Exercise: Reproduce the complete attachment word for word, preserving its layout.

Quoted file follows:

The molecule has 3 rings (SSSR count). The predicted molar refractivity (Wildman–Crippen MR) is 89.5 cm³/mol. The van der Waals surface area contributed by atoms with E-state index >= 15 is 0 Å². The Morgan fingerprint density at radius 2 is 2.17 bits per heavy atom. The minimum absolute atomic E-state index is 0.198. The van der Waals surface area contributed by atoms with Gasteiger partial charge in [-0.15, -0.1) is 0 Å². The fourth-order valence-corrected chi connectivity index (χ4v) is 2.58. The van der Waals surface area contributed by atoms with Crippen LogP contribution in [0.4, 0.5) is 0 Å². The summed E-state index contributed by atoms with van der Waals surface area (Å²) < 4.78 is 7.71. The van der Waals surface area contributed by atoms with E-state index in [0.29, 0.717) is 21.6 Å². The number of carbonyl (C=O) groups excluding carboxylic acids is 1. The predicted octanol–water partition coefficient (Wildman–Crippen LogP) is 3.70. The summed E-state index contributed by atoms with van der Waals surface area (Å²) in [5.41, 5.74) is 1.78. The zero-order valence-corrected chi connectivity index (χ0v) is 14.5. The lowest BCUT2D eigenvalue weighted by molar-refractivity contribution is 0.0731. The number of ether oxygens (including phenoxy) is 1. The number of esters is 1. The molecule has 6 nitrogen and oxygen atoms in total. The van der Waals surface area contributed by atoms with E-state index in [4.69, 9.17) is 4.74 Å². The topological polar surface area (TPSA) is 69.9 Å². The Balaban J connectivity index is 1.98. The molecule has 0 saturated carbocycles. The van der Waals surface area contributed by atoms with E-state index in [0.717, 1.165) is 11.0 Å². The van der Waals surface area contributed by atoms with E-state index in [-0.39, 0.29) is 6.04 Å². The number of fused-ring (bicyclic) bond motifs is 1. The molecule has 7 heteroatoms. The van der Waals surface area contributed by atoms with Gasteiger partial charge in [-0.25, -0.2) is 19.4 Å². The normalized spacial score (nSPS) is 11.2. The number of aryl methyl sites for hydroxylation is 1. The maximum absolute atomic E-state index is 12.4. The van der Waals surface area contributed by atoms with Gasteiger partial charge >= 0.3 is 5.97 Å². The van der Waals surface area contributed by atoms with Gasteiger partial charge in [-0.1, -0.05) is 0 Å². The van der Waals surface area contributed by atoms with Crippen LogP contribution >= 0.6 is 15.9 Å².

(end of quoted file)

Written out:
The molecule has 3 rings (SSSR count). The predicted molar refractivity (Wildman–Crippen MR) is 89.5 cm³/mol. The van der Waals surface area contributed by atoms with E-state index >= 15 is 0 Å². The Morgan fingerprint density at radius 2 is 2.17 bits per heavy atom. The minimum absolute atomic E-state index is 0.198. The van der Waals surface area contributed by atoms with Gasteiger partial charge in [-0.15, -0.1) is 0 Å². The fourth-order valence-corrected chi connectivity index (χ4v) is 2.58. The van der Waals surface area contributed by atoms with Crippen LogP contribution in [0.4, 0.5) is 0 Å². The summed E-state index contributed by atoms with van der Waals surface area (Å²) < 4.78 is 7.71. The van der Waals surface area contributed by atoms with E-state index in [0.29, 0.717) is 21.6 Å². The number of carbonyl (C=O) groups excluding carboxylic acids is 1. The predicted octanol–water partition coefficient (Wildman–Crippen LogP) is 3.70. The summed E-state index contributed by atoms with van der Waals surface area (Å²) in [5.41, 5.74) is 1.78. The zero-order valence-corrected chi connectivity index (χ0v) is 14.5. The lowest BCUT2D eigenvalue weighted by molar-refractivity contribution is 0.0731. The number of ether oxygens (including phenoxy) is 1. The number of esters is 1. The molecule has 6 nitrogen and oxygen atoms in total. The van der Waals surface area contributed by atoms with E-state index in [4.69, 9.17) is 4.74 Å². The topological polar surface area (TPSA) is 69.9 Å². The Balaban J connectivity index is 1.98. The molecule has 0 saturated carbocycles. The van der Waals surface area contributed by atoms with E-state index in [0.717, 1.165) is 11.0 Å². The van der Waals surface area contributed by atoms with E-state index in [-0.39, 0.29) is 6.04 Å². The number of fused-ring (bicyclic) bond motifs is 1. The molecule has 7 heteroatoms. The van der Waals surface area contributed by atoms with Gasteiger partial charge in [-0.25, -0.2) is 19.4 Å². The normalized spacial score (nSPS) is 11.2. The number of aryl methyl sites for hydroxylation is 1. The maximum absolute atomic E-state index is 12.4. The van der Waals surface area contributed by atoms with Gasteiger partial charge >= 0.3 is 5.97 Å². The van der Waals surface area contributed by atoms with Gasteiger partial charge in [-0.1, -0.05) is 0 Å². The van der Waals surface area contributed by atoms with Crippen LogP contribution >= 0.6 is 15.9 Å².